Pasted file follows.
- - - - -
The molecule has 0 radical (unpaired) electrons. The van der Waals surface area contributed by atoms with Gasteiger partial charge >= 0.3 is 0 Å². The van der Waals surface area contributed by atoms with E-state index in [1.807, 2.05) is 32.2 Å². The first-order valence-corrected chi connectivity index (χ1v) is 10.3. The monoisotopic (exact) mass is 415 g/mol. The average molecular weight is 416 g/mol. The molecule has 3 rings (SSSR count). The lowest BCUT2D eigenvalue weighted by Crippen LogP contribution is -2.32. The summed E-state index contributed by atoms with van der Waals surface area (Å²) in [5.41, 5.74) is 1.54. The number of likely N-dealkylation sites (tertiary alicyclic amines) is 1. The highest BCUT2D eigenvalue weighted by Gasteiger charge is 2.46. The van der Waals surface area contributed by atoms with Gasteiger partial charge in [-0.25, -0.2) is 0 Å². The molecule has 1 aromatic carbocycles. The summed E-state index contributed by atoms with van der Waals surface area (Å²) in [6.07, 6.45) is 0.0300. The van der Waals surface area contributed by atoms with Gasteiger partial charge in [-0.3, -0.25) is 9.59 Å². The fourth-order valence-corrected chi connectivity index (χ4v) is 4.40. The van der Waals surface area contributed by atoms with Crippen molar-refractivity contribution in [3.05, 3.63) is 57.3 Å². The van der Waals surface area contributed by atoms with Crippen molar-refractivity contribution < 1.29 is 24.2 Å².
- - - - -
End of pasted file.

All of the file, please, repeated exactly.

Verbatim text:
The molecule has 0 radical (unpaired) electrons. The van der Waals surface area contributed by atoms with Gasteiger partial charge >= 0.3 is 0 Å². The van der Waals surface area contributed by atoms with E-state index in [1.807, 2.05) is 32.2 Å². The first-order valence-corrected chi connectivity index (χ1v) is 10.3. The monoisotopic (exact) mass is 415 g/mol. The average molecular weight is 416 g/mol. The molecule has 3 rings (SSSR count). The lowest BCUT2D eigenvalue weighted by Crippen LogP contribution is -2.32. The summed E-state index contributed by atoms with van der Waals surface area (Å²) in [5.41, 5.74) is 1.54. The number of likely N-dealkylation sites (tertiary alicyclic amines) is 1. The highest BCUT2D eigenvalue weighted by Gasteiger charge is 2.46. The van der Waals surface area contributed by atoms with Gasteiger partial charge in [-0.25, -0.2) is 0 Å². The molecule has 1 aromatic carbocycles. The summed E-state index contributed by atoms with van der Waals surface area (Å²) in [6.07, 6.45) is 0.0300. The van der Waals surface area contributed by atoms with Gasteiger partial charge in [-0.3, -0.25) is 9.59 Å². The fourth-order valence-corrected chi connectivity index (χ4v) is 4.40. The van der Waals surface area contributed by atoms with Crippen molar-refractivity contribution in [3.05, 3.63) is 57.3 Å². The van der Waals surface area contributed by atoms with Crippen molar-refractivity contribution < 1.29 is 24.2 Å².